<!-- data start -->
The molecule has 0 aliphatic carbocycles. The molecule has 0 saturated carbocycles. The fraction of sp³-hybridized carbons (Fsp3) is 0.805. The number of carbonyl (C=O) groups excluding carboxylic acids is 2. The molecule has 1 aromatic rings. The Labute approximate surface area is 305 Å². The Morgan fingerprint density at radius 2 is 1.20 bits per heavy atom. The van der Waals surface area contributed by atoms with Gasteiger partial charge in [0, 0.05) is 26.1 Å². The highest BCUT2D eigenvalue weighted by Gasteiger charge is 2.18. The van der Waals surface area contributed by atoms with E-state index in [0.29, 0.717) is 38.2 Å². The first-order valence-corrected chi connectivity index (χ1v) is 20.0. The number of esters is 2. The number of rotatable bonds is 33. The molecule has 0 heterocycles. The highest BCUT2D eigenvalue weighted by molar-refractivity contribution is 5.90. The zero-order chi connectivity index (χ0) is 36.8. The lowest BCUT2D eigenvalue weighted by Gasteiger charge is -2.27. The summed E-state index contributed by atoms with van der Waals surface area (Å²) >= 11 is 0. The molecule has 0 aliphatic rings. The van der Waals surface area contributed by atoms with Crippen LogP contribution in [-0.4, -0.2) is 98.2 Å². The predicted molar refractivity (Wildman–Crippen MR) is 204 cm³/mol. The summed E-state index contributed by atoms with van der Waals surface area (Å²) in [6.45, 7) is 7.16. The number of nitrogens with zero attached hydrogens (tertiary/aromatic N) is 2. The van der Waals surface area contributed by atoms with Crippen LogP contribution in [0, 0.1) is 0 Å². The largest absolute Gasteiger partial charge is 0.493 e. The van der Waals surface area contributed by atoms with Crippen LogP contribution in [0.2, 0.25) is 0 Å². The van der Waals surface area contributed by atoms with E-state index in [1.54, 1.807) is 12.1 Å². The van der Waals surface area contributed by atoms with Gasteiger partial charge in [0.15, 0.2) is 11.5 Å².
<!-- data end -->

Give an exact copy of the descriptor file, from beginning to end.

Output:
The molecule has 0 aliphatic carbocycles. The molecule has 0 saturated carbocycles. The fraction of sp³-hybridized carbons (Fsp3) is 0.805. The number of carbonyl (C=O) groups excluding carboxylic acids is 2. The molecule has 1 aromatic rings. The Labute approximate surface area is 305 Å². The Morgan fingerprint density at radius 2 is 1.20 bits per heavy atom. The van der Waals surface area contributed by atoms with Gasteiger partial charge in [0, 0.05) is 26.1 Å². The highest BCUT2D eigenvalue weighted by Gasteiger charge is 2.18. The van der Waals surface area contributed by atoms with E-state index in [0.29, 0.717) is 38.2 Å². The first-order valence-corrected chi connectivity index (χ1v) is 20.0. The number of esters is 2. The number of rotatable bonds is 33. The molecule has 0 heterocycles. The highest BCUT2D eigenvalue weighted by molar-refractivity contribution is 5.90. The zero-order chi connectivity index (χ0) is 36.8. The lowest BCUT2D eigenvalue weighted by Gasteiger charge is -2.27. The summed E-state index contributed by atoms with van der Waals surface area (Å²) >= 11 is 0. The molecule has 0 aliphatic rings. The van der Waals surface area contributed by atoms with Crippen LogP contribution in [-0.4, -0.2) is 98.2 Å². The predicted molar refractivity (Wildman–Crippen MR) is 204 cm³/mol. The summed E-state index contributed by atoms with van der Waals surface area (Å²) in [6.45, 7) is 7.16. The number of nitrogens with zero attached hydrogens (tertiary/aromatic N) is 2. The van der Waals surface area contributed by atoms with Crippen LogP contribution in [0, 0.1) is 0 Å². The largest absolute Gasteiger partial charge is 0.493 e. The van der Waals surface area contributed by atoms with Crippen LogP contribution in [0.2, 0.25) is 0 Å². The van der Waals surface area contributed by atoms with E-state index in [1.54, 1.807) is 12.1 Å². The van der Waals surface area contributed by atoms with Gasteiger partial charge in [0.15, 0.2) is 11.5 Å².